Yes. And a few other comments in that overall, with strong renewals, that's an indicator of the strength of the compute business, good EA cycle that we've touched on, that's also a strength. Also, some of the areas that people have expressed concerns in the past, such as cloud or OpenStack or other areas.
We've continue to see very good momentum for the VMware solutions there. And many of our customers have explored other technologies and found that the only way to run an enterprise grade solution is with VMware technology.
So in some cases, we've just seen customers experiment with other choices in their labs and after an experimentation of a few quarters or even a couple of years, we've seen them come to an all VMware technology as the best one.
In fact, we had a very good win in a major financial services this quarter, after a couple of years of having a parallel technology stack basically said, the only way to run my enterprise grade solutions is all VMware, and have made a major move back to VMware.
So I think those are some of the indicators that would say that our modeling has been maybe a touch conservative here. But I think that's exactly where you'd want us to be as we really understand the compute business. And as we've said before, at 80% penetrative and 80% market share, it is just a very powerful springboard for all of the new product areas that we're moving into.
Thank you, Michael. Next question, please?
We'll move now to Karl Keirstead with Deutsche Bank.
Question on the change in the CapEx guide, if I heard you correctly, $170 million for the year. That's at the midpoint. That's about half of what it's been the last couple of years. I'm wondering if you could elaborate on the driver of that change and what we should infer about perhaps your investments in vCloud Air? Thank you.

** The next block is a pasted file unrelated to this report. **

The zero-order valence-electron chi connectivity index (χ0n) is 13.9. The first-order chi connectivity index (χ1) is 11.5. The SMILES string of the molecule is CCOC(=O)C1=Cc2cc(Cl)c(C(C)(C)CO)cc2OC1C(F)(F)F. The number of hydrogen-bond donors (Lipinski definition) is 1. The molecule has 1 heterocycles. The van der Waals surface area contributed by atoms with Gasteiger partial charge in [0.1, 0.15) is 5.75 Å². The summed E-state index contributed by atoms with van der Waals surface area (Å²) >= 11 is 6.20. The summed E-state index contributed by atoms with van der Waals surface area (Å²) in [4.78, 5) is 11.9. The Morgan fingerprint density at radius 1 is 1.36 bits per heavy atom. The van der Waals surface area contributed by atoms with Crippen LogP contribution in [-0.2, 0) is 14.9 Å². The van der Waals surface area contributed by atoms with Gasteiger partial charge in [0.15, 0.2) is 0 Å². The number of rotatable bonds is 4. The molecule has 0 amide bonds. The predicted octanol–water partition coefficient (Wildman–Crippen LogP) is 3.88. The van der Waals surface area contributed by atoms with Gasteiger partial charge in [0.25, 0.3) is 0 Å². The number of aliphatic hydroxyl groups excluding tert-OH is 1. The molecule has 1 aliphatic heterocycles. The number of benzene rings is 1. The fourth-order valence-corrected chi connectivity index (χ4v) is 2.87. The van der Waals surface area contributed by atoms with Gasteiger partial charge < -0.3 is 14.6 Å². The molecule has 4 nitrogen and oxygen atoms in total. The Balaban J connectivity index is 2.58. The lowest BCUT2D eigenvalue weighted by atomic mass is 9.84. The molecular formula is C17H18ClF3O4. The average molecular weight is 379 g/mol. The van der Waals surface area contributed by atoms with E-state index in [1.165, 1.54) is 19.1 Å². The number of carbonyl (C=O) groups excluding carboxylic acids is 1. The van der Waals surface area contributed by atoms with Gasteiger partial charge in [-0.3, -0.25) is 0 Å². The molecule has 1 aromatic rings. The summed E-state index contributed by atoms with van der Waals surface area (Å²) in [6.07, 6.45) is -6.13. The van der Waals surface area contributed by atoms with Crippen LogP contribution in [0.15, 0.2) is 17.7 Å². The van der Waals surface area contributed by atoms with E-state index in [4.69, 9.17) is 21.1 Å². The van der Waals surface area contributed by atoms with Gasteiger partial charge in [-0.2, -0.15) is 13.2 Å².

Hello, Karl. This is Zane. I'll take that one. This has been more or less just timing, as you think of the big drivers in CapEx. Our facility spend, we've found ways to optimize our facility spend and are spreading that out further into future years. We had some internal IT projects that are getting extended into upcoming years, as well.
So I wouldn't look too deeply into that. I mean, I think we still want to maintain a healthy CapEx spend and we're not looking to change any of the dynamics that we've talked around historically.
So again, this isn't a big change, I would say it's just a little bit of movement for this year, bringing our guidance down from 270 down to roughly 170 for the year.
And you referenced the vCloud Air business specifically in the question, and as we indicated when we brought that business back into VMware that in fact, it was going to be a very targeted use of our CapEx in that area around specific use cases.
And since we did that, Q1 and Q2 performance has been very solid for that business, and I'm quite happy with how they are being able to leverage the installed capital that we have against the use cases and really deliver a very unique service to some of our largest customers.
Got it. Thank you.
Thank you, Karl. Next question, please.
We'll hear from Gregg Moskowitz with Cowen and Company.
Okay. Thanks very much. I'll add my congratulations, as well. Pat, I know it's still quite early, but a couple of months ago you introduced new NSX SKUs more tailored to the mid market.
What has the initial response been like, and more importantly, what are your thoughts going forward as it relates to mass market applicability of the technology? Thanks.
Yes, while it's, I think, early to really declare success for them, the early indications are very positive for the new SKUs that we've introduced. And if I just dimensionalize that a little bit, NSX has been a high end product, they've sold at the high end. And is still a new product with very powerful capabilities, but not necessarily the complete maturity of a mid market or high-volume product.
And that's really what these new SKUs were designed to allow us to do is start reaching into a higher volume of customers more in the mid market. Early indications are positive. Overall NSX customer count continues to accelerate.
We're also trying to reach a bit more of the channel opportunities with those SKUs, which we've started to see some channel momentum, still a long way to go in building the broader channel. But overall, good indicator and I believe this will just further accentuate the strong momentum that NSX has to truly transform networking for the long term.
Thank you, Gregg. Next question, please.